As navigation was on its way, I let the power Bonine have its way with me. There is something to be said about doing a trip like this. Once you start, you have to be committed. In one direction 15 hours on a rocking and bouncing boat is its own challenges in itself. The thoughts start to creep in, did you remember everything thing, do you have backups? How often have you been on a dive trip and have one little thing go wrong or be forgotten that prohibits the dive? Once at sight and finally anchored in, it is going to be another 36 hours of being subjected to the conditions of the sea. This is all in hopes to be able to do 2-3 dives on the Doria.

Saturday morning we arrive on site, weather is a hot sunny day, the sea swells ranging 3-6 feet. The excitement starts to set in and the various teams begin to assemble their gear. Stretch and I were going to be one of the first teams in. The heat is starting to take its toll. I was drenched head to toe as I getting into my undergarments (thank goodness for wicking), then getting my drysuit on. I wish I could say that all went smoothly, but from the heat, exertion, and the motion of the ocean, both Stretch and I got sick and began heaving over the side of the boat. All the while, the boat crew are very supportive and assisting in getting the gear on, collecting our deco bottles, etc…. Finally it is time for splash in, there is that last final anxiousness and then giant stride off the side of the boat. The surface temperature of the water was a cool and welcoming 65 degrees.

We do a quick systems check and already we realize that one of our primary lights isn’t working. Fortunately we had 4 back ups between the two of us and we began down the descent line. Stretch took the lead. There was a current but not enough of one to really hinder the progress. All of a sudden at around 70 feet I couldn’t see Stretch any more. From 70-100 feet there was layer of just limited visibility under 3 feet. Holding the line I had to trust that Stretch was moving along, and as we cleared below 100 feet, I could see him again. Checking my depth gauge, it dawned on me we still have another 120 feet to go before we were to hit the wreck. The thermoclines were definitely felt, at about 150′ the temperature started to drop to about 46* and still the wreck was not in sight. At about 180′ the shadows of some structures begin to come into sight. 190′ we can see where the line was tied in and the beginning of the wreckage. 220′ we are fairly situated. We did a gas check, verify our descent time, originally planned for a 4 minute decent, reality was closer to 8 minutes. This meant we had 22 minutes to swim around and begin to get the lay of the land. For those interested in tems and comfort, Stretch and I both wore 4mm wet gloves. For undergarments, Stretch had on a Halo 3D with a Santi BZ200 heated vest and I wore a Santi BZ200 with the heated vest, both under our Santi E.Lite drysuits.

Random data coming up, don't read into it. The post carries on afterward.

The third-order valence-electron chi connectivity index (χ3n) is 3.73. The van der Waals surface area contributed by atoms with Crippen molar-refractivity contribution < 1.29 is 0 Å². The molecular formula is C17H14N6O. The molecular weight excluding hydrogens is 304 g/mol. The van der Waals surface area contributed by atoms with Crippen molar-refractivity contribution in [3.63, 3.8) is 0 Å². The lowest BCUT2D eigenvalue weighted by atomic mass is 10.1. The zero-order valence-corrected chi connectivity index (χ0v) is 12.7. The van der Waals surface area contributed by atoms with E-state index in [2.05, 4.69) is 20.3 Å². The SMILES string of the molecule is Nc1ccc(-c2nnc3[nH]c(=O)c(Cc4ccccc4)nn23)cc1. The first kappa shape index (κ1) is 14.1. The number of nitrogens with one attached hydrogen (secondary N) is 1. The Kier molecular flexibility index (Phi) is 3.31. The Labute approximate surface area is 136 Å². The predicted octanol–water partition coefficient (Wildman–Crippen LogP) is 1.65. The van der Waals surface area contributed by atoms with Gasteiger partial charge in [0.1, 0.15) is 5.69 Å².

The timer had begun! Was there truly going to be treasures laying about? What are we going to find? Visions of grandeur quickly faded as we started to understand the evident reality of what laid at the bottom before us. This was a shipwreck that has taken its toll over the decades, it is not the grandness it once was. There are entanglements everywhere from structural to ropes and all sorts of netting. The timer was telling us that visit to the Andrea Doria was quickly coming to an end for this dive and we had barely explored but a fraction of what was still there. Time is up! We must head back to up line for what began our nearly 90 decompression obligation. While the current wasn’t too bad, 90 minutes is a long time to hang onto anything. We broke out our jon lines and tie in to begin our many stops to the eventual breaking of the surface.